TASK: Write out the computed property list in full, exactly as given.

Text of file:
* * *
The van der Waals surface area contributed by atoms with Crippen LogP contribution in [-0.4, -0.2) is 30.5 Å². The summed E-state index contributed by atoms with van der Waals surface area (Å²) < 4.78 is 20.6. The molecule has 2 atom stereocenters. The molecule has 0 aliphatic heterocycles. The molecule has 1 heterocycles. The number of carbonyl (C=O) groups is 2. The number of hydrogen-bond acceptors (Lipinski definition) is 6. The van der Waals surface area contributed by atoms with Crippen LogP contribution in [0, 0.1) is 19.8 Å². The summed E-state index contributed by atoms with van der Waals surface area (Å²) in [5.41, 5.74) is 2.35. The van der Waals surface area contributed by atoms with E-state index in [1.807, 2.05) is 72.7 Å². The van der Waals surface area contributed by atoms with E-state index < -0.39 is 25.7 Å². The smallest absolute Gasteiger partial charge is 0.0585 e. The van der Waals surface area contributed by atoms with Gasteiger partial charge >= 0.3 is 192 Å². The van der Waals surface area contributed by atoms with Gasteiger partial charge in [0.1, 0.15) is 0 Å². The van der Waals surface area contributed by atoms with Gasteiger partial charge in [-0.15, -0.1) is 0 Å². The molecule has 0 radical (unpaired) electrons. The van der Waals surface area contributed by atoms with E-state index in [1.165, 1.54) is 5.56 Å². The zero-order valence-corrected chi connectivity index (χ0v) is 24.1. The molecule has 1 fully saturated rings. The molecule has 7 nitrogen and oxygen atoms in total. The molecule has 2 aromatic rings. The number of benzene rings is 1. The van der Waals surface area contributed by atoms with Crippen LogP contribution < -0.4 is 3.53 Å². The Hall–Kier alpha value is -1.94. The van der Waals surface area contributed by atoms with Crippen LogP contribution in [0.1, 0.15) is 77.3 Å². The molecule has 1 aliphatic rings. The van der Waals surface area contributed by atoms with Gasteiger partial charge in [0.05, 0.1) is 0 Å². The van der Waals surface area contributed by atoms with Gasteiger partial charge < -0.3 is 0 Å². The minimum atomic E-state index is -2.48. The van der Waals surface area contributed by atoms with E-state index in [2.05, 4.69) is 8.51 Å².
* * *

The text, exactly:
The van der Waals surface area contributed by atoms with Crippen LogP contribution in [-0.4, -0.2) is 30.5 Å². The summed E-state index contributed by atoms with van der Waals surface area (Å²) < 4.78 is 20.6. The molecule has 2 atom stereocenters. The molecule has 0 aliphatic heterocycles. The molecule has 1 heterocycles. The number of carbonyl (C=O) groups is 2. The number of hydrogen-bond acceptors (Lipinski definition) is 6. The van der Waals surface area contributed by atoms with Crippen LogP contribution in [0, 0.1) is 19.8 Å². The summed E-state index contributed by atoms with van der Waals surface area (Å²) in [5.41, 5.74) is 2.35. The van der Waals surface area contributed by atoms with E-state index in [1.807, 2.05) is 72.7 Å². The van der Waals surface area contributed by atoms with E-state index < -0.39 is 25.7 Å². The smallest absolute Gasteiger partial charge is 0.0585 e. The van der Waals surface area contributed by atoms with Gasteiger partial charge >= 0.3 is 192 Å². The van der Waals surface area contributed by atoms with Gasteiger partial charge in [0.1, 0.15) is 0 Å². The van der Waals surface area contributed by atoms with Gasteiger partial charge in [-0.15, -0.1) is 0 Å². The molecule has 0 radical (unpaired) electrons. The van der Waals surface area contributed by atoms with E-state index in [1.165, 1.54) is 5.56 Å². The zero-order valence-corrected chi connectivity index (χ0v) is 24.1. The molecule has 1 fully saturated rings. The molecule has 7 nitrogen and oxygen atoms in total. The molecule has 2 aromatic rings. The number of benzene rings is 1. The van der Waals surface area contributed by atoms with Crippen LogP contribution < -0.4 is 3.53 Å². The Hall–Kier alpha value is -1.94. The van der Waals surface area contributed by atoms with Crippen LogP contribution in [0.1, 0.15) is 77.3 Å². The molecule has 1 aliphatic rings. The van der Waals surface area contributed by atoms with Gasteiger partial charge in [0.05, 0.1) is 0 Å². The van der Waals surface area contributed by atoms with Gasteiger partial charge < -0.3 is 0 Å². The minimum atomic E-state index is -2.48. The van der Waals surface area contributed by atoms with E-state index in [2.05, 4.69) is 8.51 Å².